How endgame tablebases work

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Russell Reagan

Jul 15, 2001, 8:08:17 AM7/15/01
I was trying to figure out how the endgame tablebases are generated. I
would assume it's some form of retrograde analysis, but I couldn't really
work out all of the details of how one would generate them on my own. The
best I could come up with was, generate all legal combinations of winning
positions and draws (wins for one side would be losses for the other
obviously), and just do a backwards search from there. But when I get to
thinking about this, it seems like this search would take just as long as
searching forward from a K+R vs. K position. The only thing I can think of
that would make it work is if instead of doing a forward search and
producing only one small piece of the entire endgame, you produce the entire
endgame from any position, because you did it backwards. If someone
wouldn't mind explaining how this works, I would really appreciate it.


Joost de Heer

Jul 15, 2001, 9:15:40 AM7/15/01
"Russell Reagan" <> writes:

Tablebase generation code can be found at

Sketch of how the code works (excluding some finetuning, like deleting obvious
illegal positions):

- Mark all positions as 'draw', except the positions in which the side to move
is in check, and can't escape that check. Mark those positions as 'lost in

While there are still changes made in the tablebase array:

- Increase the iteration number.
- Now loop over all positions. If the position has as evaluation 'draw', loop
over all the possible moves. There are a few possibilities now:
- All moves lead to a position marked 'draw'. Don't do a thing now.
- At least one move leads to a position which has evaluation 'loss in x'.
Mark this position in 'win in y+1', where y is the minimum of the x'es
previously found.
- All positions lead to 'win in x'. Mark the position as 'loss in y+1', where
y is the maximum of the x'es previously found.

The disadvantage: You have to loop over all positions every iteration.
The advantage: Once you've created the complete database, you don't have to
search anymore when this database is reached.

So the initial effort may be bigger, but after having probed the tablebase a
few times, the time you win by not having to calculate anymore is bigger than
the time you lost creating the tablebase.

Shredded inside there's one place left to turn
A long-term problem, a temporary remedy [Judgement ]
But fuck it all anyway [- Anathema]
You can pretend to be happy


Jul 15, 2001, 12:52:29 PM7/15/01

"Russell Reagan" <> wrote in message


Jul 15, 2001, 1:06:22 PM7/15/01

On Sun, 15 Jul 2001 16:52:29 GMT, "CCCage"
<chessboa[nospam]> wrote:


No . My site addresses only the practical aspects of setting up
tablebases. There is little if not nothing at all about the theory of
how endgame tablebases work.

Want to learn how to use Winboard and the 100+ free Winboard
Chess engines?Visit

Paul Rubin

Jul 16, 2001, 7:50:15 PM7/16/01
Thompson's article from ICCJ describes TB generation methods very nicely.
I think it may be online somewhere.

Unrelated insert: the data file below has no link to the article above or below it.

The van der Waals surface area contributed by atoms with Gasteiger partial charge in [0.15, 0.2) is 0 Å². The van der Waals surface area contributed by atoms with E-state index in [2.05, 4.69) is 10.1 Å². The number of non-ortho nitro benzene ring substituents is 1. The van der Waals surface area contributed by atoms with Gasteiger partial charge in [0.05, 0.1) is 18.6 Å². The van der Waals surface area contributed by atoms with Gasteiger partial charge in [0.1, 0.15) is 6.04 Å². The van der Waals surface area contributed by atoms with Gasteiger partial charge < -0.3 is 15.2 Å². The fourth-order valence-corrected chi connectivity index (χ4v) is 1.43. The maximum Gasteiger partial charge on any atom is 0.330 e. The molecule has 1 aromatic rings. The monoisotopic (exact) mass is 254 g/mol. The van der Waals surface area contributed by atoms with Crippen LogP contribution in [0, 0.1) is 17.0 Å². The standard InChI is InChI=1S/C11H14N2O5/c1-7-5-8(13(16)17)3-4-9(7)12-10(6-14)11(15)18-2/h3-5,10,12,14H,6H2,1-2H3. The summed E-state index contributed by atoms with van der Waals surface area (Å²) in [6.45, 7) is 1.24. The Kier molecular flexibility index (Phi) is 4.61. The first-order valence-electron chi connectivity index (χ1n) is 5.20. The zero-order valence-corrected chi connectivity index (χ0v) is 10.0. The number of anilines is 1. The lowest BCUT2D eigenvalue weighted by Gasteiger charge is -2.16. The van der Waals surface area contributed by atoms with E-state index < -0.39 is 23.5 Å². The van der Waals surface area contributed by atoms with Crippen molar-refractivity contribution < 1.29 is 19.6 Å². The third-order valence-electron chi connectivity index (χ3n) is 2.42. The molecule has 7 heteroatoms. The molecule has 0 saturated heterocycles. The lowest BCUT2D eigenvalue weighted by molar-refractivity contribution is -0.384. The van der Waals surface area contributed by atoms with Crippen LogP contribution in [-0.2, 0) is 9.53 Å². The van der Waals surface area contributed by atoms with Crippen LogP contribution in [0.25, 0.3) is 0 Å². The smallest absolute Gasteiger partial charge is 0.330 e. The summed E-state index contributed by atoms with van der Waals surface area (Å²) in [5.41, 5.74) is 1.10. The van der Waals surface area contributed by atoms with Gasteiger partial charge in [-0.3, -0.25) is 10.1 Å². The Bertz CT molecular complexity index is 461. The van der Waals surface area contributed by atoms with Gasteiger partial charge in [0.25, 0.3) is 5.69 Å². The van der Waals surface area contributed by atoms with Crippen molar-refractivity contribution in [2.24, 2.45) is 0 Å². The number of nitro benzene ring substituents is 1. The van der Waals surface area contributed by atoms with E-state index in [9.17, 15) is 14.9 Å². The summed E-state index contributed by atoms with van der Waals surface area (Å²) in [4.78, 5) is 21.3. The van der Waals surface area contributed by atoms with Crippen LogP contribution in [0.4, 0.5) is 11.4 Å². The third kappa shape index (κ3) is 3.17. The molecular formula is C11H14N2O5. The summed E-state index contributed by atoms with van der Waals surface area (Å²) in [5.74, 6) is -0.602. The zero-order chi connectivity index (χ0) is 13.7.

Russell Reagan

Jul 17, 2001, 8:06:07 AM7/17/01
> Thompson's article from ICCJ describes TB generation methods very nicely.
> I think it may be online somewhere.

Thanks, but what's ICCJ? Some of the results I got are:

International Council of Christians and Jews
Italian Chamber of Commerce Japan

Paul Rubin

Jul 17, 2001, 9:43:42 PM7/17/01
"Russell Reagan" <> writes:
> > Thompson's article from ICCJ describes TB generation methods very nicely.
> > I think it may be online somewhere.
> Thanks, but what's ICCJ? Some of the results I got are:

International Computer Chess Journal.

Bruce Moreland

Jul 19, 2001, 2:37:53 PM7/19/01
There are a couple of ways to do it. I'll describe the one that is *not*
the way Ken Thompson does it. I don't know if it's how Eugene Nalimov does

The idea is that you make an array that contains an element for every
conceivable position, legal or otherwise. You find the illegal ones and
mark them as illegal. You find the ones where a king is in take and mark

You then make a series of passes over the data. In each pass you look at
each element. On the first pass, for each element you see if all of the
moves you can make lead to a position where your king is in take. If so,
you mark positions where your king is in take now as "mated" and positions
where your king is not in take marked as "draw".

Next pass you look at it from the opponent's point of view. You see if
there are any moves that can lead to a "mated" position. If there are, you
mark this position as "mate in 1". If not, you leave it alone.

Next pass you are back to the other side, and you check to see if every move
you make leads to "mate in 1" or worse, and if so you mark this as "mated in

Next pass you try to find if it's possible to achieve a "mated in 1"
position, and if so you mark it as "mate in 2".

You continue doing this until you don't find any mates or mated's. At that
point, everything else is marked as a draw.

The above is grossly over-simplified, but you get the idea.


Russell Reagan <> wrote in message

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